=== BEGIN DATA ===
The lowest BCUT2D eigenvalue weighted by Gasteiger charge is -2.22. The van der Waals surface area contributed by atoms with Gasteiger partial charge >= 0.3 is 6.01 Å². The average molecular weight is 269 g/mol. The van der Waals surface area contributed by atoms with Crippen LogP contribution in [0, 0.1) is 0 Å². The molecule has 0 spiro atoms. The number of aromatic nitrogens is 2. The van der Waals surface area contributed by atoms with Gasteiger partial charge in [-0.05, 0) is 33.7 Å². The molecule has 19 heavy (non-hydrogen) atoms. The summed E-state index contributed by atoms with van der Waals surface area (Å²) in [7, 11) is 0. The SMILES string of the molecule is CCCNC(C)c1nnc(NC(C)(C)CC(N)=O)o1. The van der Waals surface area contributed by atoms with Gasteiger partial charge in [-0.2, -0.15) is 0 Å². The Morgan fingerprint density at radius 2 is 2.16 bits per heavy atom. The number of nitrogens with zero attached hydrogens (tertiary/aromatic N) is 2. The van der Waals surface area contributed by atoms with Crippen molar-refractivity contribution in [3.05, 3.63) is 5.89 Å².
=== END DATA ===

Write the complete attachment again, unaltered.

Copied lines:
The lowest BCUT2D eigenvalue weighted by Gasteiger charge is -2.22. The van der Waals surface area contributed by atoms with Gasteiger partial charge >= 0.3 is 6.01 Å². The average molecular weight is 269 g/mol. The van der Waals surface area contributed by atoms with Crippen LogP contribution in [0, 0.1) is 0 Å². The molecule has 0 spiro atoms. The number of aromatic nitrogens is 2. The van der Waals surface area contributed by atoms with Gasteiger partial charge in [-0.05, 0) is 33.7 Å². The molecule has 19 heavy (non-hydrogen) atoms. The summed E-state index contributed by atoms with van der Waals surface area (Å²) in [7, 11) is 0. The SMILES string of the molecule is CCCNC(C)c1nnc(NC(C)(C)CC(N)=O)o1. The van der Waals surface area contributed by atoms with Gasteiger partial charge in [-0.2, -0.15) is 0 Å². The Morgan fingerprint density at radius 2 is 2.16 bits per heavy atom. The number of nitrogens with zero attached hydrogens (tertiary/aromatic N) is 2. The van der Waals surface area contributed by atoms with Crippen molar-refractivity contribution in [3.05, 3.63) is 5.89 Å².